In seasons past, I’ve read about pros withdrawing from late season events, such as Valverde and Zabriskie have done this year, citing “fatigue” as the reason they’re not going to race. I never understood this and always figured that with a couple weeks rest, they’d be fine. I sort of figured that “fatigue” was code for “laziness” or “I don’t give a crap about that race” or “I just want to be home for the first time in nine months.”
But the last few times I’ve been on the bike, I have begun to understand what they mean by “fatigue.” Which is not to say I’ve trained or raced like a pro or put in anywhere near the volume or intensity that these guys have. I have, however, if you include mid-week races, raced over 25 times this season. I’ve been on the bike five or six days a week almost every week since April, including eight days in a row through last Monday. And it’s caught up with me. I’m just plain tired. I’ve burned all my matches. My legs seem to lack that little extra something they had earlier in the season.
I’m not complaining—I don’t have anything left to train for, and I’ve accomplished more this year than I thought I would or perhaps even could. Going into the season, I wondered if I’d ever win a single race in my entire life. This year I won three.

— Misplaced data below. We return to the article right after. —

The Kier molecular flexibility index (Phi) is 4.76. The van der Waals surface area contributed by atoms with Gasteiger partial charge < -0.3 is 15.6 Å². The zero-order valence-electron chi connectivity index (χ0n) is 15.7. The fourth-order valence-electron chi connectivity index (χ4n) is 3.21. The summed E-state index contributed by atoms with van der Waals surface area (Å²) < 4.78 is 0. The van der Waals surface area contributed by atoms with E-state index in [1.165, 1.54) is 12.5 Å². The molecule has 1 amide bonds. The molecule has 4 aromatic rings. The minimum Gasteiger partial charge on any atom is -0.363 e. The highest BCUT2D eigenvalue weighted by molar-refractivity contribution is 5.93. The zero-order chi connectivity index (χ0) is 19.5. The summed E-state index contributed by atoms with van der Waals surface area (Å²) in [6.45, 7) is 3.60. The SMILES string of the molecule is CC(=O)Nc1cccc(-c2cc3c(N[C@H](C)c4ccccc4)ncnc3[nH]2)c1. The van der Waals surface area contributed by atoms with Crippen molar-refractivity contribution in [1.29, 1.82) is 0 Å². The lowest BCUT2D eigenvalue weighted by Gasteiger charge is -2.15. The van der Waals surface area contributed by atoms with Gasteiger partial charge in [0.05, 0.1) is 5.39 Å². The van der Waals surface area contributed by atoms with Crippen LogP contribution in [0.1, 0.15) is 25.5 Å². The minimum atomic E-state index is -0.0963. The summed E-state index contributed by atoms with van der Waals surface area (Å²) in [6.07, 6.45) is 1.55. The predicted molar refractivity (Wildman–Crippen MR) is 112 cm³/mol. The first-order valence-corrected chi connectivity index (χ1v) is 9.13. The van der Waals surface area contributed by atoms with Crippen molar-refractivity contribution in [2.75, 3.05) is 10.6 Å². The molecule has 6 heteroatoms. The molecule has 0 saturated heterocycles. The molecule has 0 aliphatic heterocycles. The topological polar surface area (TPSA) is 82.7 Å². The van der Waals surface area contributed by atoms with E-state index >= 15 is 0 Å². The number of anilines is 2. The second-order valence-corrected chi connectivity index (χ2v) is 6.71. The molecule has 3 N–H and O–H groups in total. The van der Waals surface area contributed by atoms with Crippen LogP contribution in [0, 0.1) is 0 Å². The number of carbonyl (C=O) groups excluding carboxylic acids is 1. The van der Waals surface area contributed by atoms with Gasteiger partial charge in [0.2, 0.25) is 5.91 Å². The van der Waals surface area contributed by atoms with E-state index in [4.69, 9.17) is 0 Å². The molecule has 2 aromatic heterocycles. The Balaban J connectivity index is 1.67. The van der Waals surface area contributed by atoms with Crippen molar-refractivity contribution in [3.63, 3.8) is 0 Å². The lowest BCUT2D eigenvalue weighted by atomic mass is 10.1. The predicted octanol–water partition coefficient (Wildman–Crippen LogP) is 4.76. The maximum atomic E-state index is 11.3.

It would be fun to try some ‘cross races. And I may still do so. But I think there’s a difference between “trying a ‘cross race” and “racing ‘cross.” If I do it, it will be the former.
One thing that’s certain is that race fitness is not a prerequisite to enjoy fall colors and cooler weather. The Ghost falls and Bobsled descents require very little fitness to be fun, especially with the trails as tacky as they are right now. I’ve always maintained that the tours we do in the winter are so nice, I’d hike up just to hike back down—being able to ski down is just an added bonus. Well the hiking up just to hike back down stuff is pretty good right now, too.
If you want to get out and ride for fun, I’m all over that. But if you attack on the climb and try to get me to chase, I’ll probably just let you go. Probably.